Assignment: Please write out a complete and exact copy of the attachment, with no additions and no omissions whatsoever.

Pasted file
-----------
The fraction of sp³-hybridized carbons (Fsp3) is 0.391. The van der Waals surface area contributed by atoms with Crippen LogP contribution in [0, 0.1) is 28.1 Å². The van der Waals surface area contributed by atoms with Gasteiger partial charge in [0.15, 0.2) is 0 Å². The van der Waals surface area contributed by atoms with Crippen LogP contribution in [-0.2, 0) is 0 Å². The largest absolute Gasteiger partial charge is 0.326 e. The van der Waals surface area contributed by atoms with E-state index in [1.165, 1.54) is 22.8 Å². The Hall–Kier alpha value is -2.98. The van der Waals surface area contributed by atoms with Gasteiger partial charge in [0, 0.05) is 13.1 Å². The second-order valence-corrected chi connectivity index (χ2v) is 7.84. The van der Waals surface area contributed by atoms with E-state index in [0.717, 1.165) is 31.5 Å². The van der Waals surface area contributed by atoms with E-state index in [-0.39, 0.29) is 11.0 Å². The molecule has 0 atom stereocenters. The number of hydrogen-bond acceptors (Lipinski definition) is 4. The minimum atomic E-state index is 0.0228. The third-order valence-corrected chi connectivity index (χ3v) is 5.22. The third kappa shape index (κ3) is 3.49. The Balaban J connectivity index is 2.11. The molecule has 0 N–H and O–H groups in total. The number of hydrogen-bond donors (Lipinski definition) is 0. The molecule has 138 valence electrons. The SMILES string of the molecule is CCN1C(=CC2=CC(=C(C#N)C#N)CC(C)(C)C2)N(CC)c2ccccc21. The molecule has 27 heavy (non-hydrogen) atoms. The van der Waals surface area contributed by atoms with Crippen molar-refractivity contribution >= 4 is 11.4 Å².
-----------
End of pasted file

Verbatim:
The fraction of sp³-hybridized carbons (Fsp3) is 0.391. The van der Waals surface area contributed by atoms with Crippen LogP contribution in [0, 0.1) is 28.1 Å². The van der Waals surface area contributed by atoms with Gasteiger partial charge in [0.15, 0.2) is 0 Å². The van der Waals surface area contributed by atoms with Crippen LogP contribution in [-0.2, 0) is 0 Å². The largest absolute Gasteiger partial charge is 0.326 e. The van der Waals surface area contributed by atoms with E-state index in [1.165, 1.54) is 22.8 Å². The Hall–Kier alpha value is -2.98. The van der Waals surface area contributed by atoms with Gasteiger partial charge in [0, 0.05) is 13.1 Å². The second-order valence-corrected chi connectivity index (χ2v) is 7.84. The van der Waals surface area contributed by atoms with E-state index in [0.717, 1.165) is 31.5 Å². The van der Waals surface area contributed by atoms with E-state index in [-0.39, 0.29) is 11.0 Å². The molecule has 0 atom stereocenters. The number of hydrogen-bond acceptors (Lipinski definition) is 4. The minimum atomic E-state index is 0.0228. The third-order valence-corrected chi connectivity index (χ3v) is 5.22. The third kappa shape index (κ3) is 3.49. The Balaban J connectivity index is 2.11. The molecule has 0 N–H and O–H groups in total. The number of hydrogen-bond donors (Lipinski definition) is 0. The molecule has 138 valence electrons. The SMILES string of the molecule is CCN1C(=CC2=CC(=C(C#N)C#N)CC(C)(C)C2)N(CC)c2ccccc21. The molecule has 27 heavy (non-hydrogen) atoms. The van der Waals surface area contributed by atoms with Crippen molar-refractivity contribution >= 4 is 11.4 Å².